The Garden of Words centers two humans. The first is a 15-year old male named Takao Akizuki, voiced by Blake Shepard. On a rainy day, he cuts class to go sit in a pavilion in a park to draw shoe designs in his sketch book. One day, he meets an older woman named Yukari Yukino, voiced by Shelley Calene-Black. After a while, they create a bond between one another as friends until they realize that they may have known each other in more ways than one.

So, what is great about this short film? Well, what this film downright immerses you with is its atmosphere. By golly, this film just pulls you into its quiet, wet world. A lot of the time, there is no music or background score playing, and all you hear are the sounds from the areas around the main characters. The many rainy scenes are something right out of a yoga or meditation CD. It also helps that the film is beautifully animated, and while the character designs are, in my opinion, okay, everything else looks amazing. I have read where some people had a problem with how this film was presented and animated, but to me, I wasn’t distracted. While I have some problems with the personalities of the two main characters, I do like the relationship between them. Sometimes, all you need to find is a kindred soul that you can talk to/relate to. Another element that helps pull you into the movie is the beautiful piano score. It’s just gorgeous music to listen to. If you are curious about who wrote the music, it was Daisuke Kashiwa.

With all that said, this film does have problems. The two biggest problems are the character themselves and the running time. The two characters the film follows are not really that interesting, personality-wise. Granted, they are both suffering some form of depression, and you could argue that people display depression in different ways, but I blame the running time for the weak characters. I mean, it’s not like the characters have no personality or interesting things about them, like how the male is a hard worker. But, if the film was a bit longer than 46 minutes, I think we could have gotten more breathing room with the two leads, instead of multiple montages set to the beautiful scenery and musical score. This short film is based off a one-issue manga, but it doesn’t mean they couldn’t flesh things out more. For example, besides the two leads, who are likable in their own ways, everyone else feels petty and mean-spirited. A lot of this comes from the twist in the film, but I don’t want to spoil it for anyone who may have not seen this short yet. Of course, they could just get curious and look up the plot on Wikipedia. I also found the ending to be rushed and overly dramatic. Not that there isn’t some kind of corny enjoyment out of it, but again, a longer running time and a better-paced ending could have fixed so many problems the short film has.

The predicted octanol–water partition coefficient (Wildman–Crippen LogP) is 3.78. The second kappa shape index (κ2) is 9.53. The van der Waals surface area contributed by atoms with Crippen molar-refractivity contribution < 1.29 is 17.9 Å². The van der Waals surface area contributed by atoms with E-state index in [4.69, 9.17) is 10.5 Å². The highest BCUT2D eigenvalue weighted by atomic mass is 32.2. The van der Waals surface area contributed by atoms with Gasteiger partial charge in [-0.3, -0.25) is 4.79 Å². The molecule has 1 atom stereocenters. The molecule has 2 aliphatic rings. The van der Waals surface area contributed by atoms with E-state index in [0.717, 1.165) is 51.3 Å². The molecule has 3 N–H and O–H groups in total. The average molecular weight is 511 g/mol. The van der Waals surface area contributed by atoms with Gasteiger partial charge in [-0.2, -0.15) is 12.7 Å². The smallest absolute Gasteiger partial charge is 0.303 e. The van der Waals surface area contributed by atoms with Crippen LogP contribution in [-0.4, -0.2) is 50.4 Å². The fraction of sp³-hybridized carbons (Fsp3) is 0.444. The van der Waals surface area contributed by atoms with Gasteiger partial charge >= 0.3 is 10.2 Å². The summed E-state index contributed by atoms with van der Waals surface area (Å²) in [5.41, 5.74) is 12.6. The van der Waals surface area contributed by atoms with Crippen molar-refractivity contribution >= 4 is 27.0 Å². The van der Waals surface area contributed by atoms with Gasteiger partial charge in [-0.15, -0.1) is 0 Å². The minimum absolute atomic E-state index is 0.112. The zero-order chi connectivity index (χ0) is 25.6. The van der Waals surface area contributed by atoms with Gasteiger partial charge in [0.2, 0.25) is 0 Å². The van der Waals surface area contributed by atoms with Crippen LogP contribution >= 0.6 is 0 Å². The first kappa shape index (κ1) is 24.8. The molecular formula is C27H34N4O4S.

Overall, after a couple of viewings, I ended up really liking The Garden of Words. I still think Makoto Shinkai could have fixed a few problems, but when he really hits the nail on the head, he is truly one of the best talents that Japanese animation can offer. The film itself is about $20, but if you can find it for cheaper, I would definitely recommend it. It has its issues, but it’s one of the more beautiful and atmospheric movies that I have ever seen. Well, we have seen what good Japanese animation can give us, let’s see what the worst of Japanese animation can give us with OVA, Cybernetics Guardian. Thanks for reading, and see you next time!

Rating: Go See It!